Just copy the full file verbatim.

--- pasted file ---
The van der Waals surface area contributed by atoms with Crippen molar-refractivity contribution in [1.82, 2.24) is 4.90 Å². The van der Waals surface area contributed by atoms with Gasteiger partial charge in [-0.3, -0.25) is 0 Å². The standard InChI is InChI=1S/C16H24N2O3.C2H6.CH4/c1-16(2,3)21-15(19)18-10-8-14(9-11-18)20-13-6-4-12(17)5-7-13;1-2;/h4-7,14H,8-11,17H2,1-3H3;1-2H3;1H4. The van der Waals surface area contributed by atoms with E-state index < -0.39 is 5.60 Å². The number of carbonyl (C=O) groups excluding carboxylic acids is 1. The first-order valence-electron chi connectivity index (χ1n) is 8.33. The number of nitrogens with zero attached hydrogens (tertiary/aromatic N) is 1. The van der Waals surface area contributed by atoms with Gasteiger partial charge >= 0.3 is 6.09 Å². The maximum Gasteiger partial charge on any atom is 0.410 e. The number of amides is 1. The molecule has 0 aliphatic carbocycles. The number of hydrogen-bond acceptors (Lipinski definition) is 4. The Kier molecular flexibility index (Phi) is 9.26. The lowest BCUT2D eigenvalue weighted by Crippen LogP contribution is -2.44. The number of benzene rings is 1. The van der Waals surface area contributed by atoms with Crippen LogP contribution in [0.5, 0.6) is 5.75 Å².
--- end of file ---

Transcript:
The van der Waals surface area contributed by atoms with Crippen molar-refractivity contribution in [1.82, 2.24) is 4.90 Å². The van der Waals surface area contributed by atoms with Gasteiger partial charge in [-0.3, -0.25) is 0 Å². The standard InChI is InChI=1S/C16H24N2O3.C2H6.CH4/c1-16(2,3)21-15(19)18-10-8-14(9-11-18)20-13-6-4-12(17)5-7-13;1-2;/h4-7,14H,8-11,17H2,1-3H3;1-2H3;1H4. The van der Waals surface area contributed by atoms with E-state index < -0.39 is 5.60 Å². The number of carbonyl (C=O) groups excluding carboxylic acids is 1. The first-order valence-electron chi connectivity index (χ1n) is 8.33. The number of nitrogens with zero attached hydrogens (tertiary/aromatic N) is 1. The van der Waals surface area contributed by atoms with Gasteiger partial charge >= 0.3 is 6.09 Å². The maximum Gasteiger partial charge on any atom is 0.410 e. The number of amides is 1. The molecule has 0 aliphatic carbocycles. The number of hydrogen-bond acceptors (Lipinski definition) is 4. The Kier molecular flexibility index (Phi) is 9.26. The lowest BCUT2D eigenvalue weighted by Crippen LogP contribution is -2.44. The number of benzene rings is 1. The van der Waals surface area contributed by atoms with Crippen LogP contribution in [0.5, 0.6) is 5.75 Å².